The bible often uses imagery of a Shepherd and flocks of sheep or goats to illustrate the relationship between God and humanity and among humankind. One particular passage suggests at least three things under this paradigm:
- That God will seek after God’s lost sheep;
- That at least some of God’s flock are responsible for fouling the nourishment of others; and finally
- That God will judge in favor of those who are disadvantaged at the hands of others.
I wonder how this might apply to today’s local, national and geopolitical and religious conversations?
Originally this seemed to refer exclusively to the people of Israel. In Matthew’s gospel (MT 25:31-46) we hear Jesus reinterpret the story. Now it seems to apply not only to Israel but to all of humanity – “All the nations will be gathered before Him” (v25:32). Thus, as with much of scripture, we have multiple layers or lanes of interpretation which are simultaneously offering us truths.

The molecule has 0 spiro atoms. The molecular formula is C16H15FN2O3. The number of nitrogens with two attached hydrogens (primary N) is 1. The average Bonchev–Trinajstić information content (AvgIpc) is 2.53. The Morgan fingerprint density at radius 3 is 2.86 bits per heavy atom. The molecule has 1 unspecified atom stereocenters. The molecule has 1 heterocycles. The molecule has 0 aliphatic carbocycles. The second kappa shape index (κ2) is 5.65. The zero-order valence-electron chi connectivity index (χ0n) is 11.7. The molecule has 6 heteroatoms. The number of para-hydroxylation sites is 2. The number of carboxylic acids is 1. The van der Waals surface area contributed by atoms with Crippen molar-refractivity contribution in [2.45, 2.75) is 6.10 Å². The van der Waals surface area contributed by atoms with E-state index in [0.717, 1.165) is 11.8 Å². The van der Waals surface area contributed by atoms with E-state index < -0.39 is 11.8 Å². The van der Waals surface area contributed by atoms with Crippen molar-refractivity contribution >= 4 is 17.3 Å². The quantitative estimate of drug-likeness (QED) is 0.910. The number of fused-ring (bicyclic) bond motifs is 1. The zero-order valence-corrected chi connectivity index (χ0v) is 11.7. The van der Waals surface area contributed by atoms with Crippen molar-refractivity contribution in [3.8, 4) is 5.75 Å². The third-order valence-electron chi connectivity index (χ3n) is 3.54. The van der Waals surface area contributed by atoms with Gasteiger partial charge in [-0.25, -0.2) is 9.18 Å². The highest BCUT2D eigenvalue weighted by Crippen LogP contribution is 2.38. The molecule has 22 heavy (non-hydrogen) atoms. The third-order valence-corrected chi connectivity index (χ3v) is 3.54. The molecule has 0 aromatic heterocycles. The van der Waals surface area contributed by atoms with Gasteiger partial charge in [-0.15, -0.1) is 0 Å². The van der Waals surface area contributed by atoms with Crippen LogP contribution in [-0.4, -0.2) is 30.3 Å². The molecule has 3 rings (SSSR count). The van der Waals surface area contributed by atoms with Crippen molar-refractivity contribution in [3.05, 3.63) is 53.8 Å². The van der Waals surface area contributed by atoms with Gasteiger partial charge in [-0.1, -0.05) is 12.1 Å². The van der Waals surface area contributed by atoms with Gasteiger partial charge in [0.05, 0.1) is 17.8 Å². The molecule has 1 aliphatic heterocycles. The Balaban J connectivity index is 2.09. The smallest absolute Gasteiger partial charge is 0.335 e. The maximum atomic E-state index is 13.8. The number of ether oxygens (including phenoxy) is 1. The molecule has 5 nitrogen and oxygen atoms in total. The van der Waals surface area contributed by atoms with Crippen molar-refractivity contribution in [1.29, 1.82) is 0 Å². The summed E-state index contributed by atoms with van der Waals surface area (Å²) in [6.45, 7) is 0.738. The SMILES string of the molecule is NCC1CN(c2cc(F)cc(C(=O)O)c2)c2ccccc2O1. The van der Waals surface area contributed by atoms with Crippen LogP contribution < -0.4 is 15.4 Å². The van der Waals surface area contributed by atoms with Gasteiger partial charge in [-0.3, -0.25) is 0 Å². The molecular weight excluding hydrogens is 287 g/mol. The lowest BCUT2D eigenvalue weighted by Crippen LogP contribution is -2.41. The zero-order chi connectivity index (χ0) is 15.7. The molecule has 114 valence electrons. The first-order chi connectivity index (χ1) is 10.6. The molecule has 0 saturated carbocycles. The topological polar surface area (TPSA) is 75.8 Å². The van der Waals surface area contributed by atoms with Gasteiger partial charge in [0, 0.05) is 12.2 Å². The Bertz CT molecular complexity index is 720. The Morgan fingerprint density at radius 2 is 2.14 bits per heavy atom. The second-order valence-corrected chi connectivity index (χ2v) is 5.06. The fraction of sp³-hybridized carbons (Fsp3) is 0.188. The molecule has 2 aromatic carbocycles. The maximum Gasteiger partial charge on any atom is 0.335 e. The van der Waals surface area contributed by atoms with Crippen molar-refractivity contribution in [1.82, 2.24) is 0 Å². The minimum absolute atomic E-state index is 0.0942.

One of the obvious questions to be asked is this: who is whom? Good sheep? Bad sheep? Goats? Lost sheep? Where do we locate ourselves and our group?
The tendency I often hear is to think that “our group” are the good sheep or lost sheep for whom Jesus searches. By implication, the folks who disagree with us on one or another matter of interpretation are thus the bad sheep. This is a very dangerous path to take.
At the very least, let us ask ourselves:
- Who around us is lost and in need of rescue?
- Where around us is the nourishment (water and pasture) for others being fouled by our actions?
Some time ago I proposed that we are all goats, at least according to the definition of Matthew 25:42-43. If ever you or I have seen someone in need and withheld aid, then we are goats. End of story. Unless…. God’s grace intervenes because we are at the same time lost sheep. Then, perhaps we have some hope.
The folks who are worst off are those who think they are safe, who think they are the privileged sheep when in fact they are responsible for the suffering of others. They may be more lost than others. (cf EZ 34:1-10 & MT 23)
What do you think?
Here’s the text:
Ezekiel 34: 11 For thus says the Lord God: I myself will search for my sheep, and will seek them out….. 17 As for you, my flock, thus says the Lord God: I shall judge between sheep and sheep, between rams and goats: 18 Is it not enough for you to feed on the good pasture, but you must tread down with your feet the rest of your pasture? When you drink of clear water, must you foul the rest with your feet? 19 And must my sheep eat what you have trodden with your feet, and drink what you have fouled with your feet?
(Click here for the full text)